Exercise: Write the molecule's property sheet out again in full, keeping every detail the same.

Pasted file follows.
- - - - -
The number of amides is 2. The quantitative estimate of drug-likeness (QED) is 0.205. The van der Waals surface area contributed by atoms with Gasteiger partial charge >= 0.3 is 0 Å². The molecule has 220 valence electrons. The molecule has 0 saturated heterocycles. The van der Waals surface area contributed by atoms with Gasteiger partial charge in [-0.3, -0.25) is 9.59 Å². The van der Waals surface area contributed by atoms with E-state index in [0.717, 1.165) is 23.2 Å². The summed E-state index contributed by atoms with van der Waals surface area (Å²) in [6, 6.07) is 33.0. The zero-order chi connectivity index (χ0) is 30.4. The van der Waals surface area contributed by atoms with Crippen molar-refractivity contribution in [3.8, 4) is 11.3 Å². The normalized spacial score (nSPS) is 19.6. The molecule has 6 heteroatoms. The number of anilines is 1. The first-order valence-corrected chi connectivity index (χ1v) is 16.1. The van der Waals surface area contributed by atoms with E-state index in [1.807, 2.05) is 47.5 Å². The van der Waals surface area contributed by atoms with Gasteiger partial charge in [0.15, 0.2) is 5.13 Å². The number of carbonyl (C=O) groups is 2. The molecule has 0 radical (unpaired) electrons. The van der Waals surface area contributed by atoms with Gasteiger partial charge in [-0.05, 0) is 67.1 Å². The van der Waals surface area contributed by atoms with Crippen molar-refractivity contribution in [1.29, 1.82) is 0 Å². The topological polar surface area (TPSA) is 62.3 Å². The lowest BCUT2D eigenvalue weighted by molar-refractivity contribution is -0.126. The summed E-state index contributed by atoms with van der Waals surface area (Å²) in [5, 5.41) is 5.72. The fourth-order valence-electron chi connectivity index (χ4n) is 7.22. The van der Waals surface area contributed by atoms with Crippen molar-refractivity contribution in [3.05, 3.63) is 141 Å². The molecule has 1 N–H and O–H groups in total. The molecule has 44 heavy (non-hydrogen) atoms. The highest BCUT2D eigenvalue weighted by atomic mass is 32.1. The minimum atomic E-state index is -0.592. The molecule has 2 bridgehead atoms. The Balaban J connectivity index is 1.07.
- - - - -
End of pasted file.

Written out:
The number of amides is 2. The quantitative estimate of drug-likeness (QED) is 0.205. The van der Waals surface area contributed by atoms with Gasteiger partial charge >= 0.3 is 0 Å². The molecule has 220 valence electrons. The molecule has 0 saturated heterocycles. The van der Waals surface area contributed by atoms with Gasteiger partial charge in [-0.3, -0.25) is 9.59 Å². The van der Waals surface area contributed by atoms with E-state index in [0.717, 1.165) is 23.2 Å². The summed E-state index contributed by atoms with van der Waals surface area (Å²) in [6, 6.07) is 33.0. The zero-order chi connectivity index (χ0) is 30.4. The van der Waals surface area contributed by atoms with Crippen molar-refractivity contribution in [3.8, 4) is 11.3 Å². The normalized spacial score (nSPS) is 19.6. The molecule has 6 heteroatoms. The number of anilines is 1. The first-order valence-corrected chi connectivity index (χ1v) is 16.1. The van der Waals surface area contributed by atoms with E-state index in [1.807, 2.05) is 47.5 Å². The van der Waals surface area contributed by atoms with Gasteiger partial charge in [0.15, 0.2) is 5.13 Å². The number of carbonyl (C=O) groups is 2. The molecule has 0 radical (unpaired) electrons. The van der Waals surface area contributed by atoms with Gasteiger partial charge in [-0.05, 0) is 67.1 Å². The van der Waals surface area contributed by atoms with Crippen molar-refractivity contribution in [1.29, 1.82) is 0 Å². The topological polar surface area (TPSA) is 62.3 Å². The lowest BCUT2D eigenvalue weighted by molar-refractivity contribution is -0.126. The summed E-state index contributed by atoms with van der Waals surface area (Å²) in [5, 5.41) is 5.72. The fourth-order valence-electron chi connectivity index (χ4n) is 7.22. The van der Waals surface area contributed by atoms with Crippen molar-refractivity contribution in [3.05, 3.63) is 141 Å². The molecule has 1 N–H and O–H groups in total. The molecule has 44 heavy (non-hydrogen) atoms. The highest BCUT2D eigenvalue weighted by atomic mass is 32.1. The minimum atomic E-state index is -0.592. The molecule has 2 bridgehead atoms. The Balaban J connectivity index is 1.07.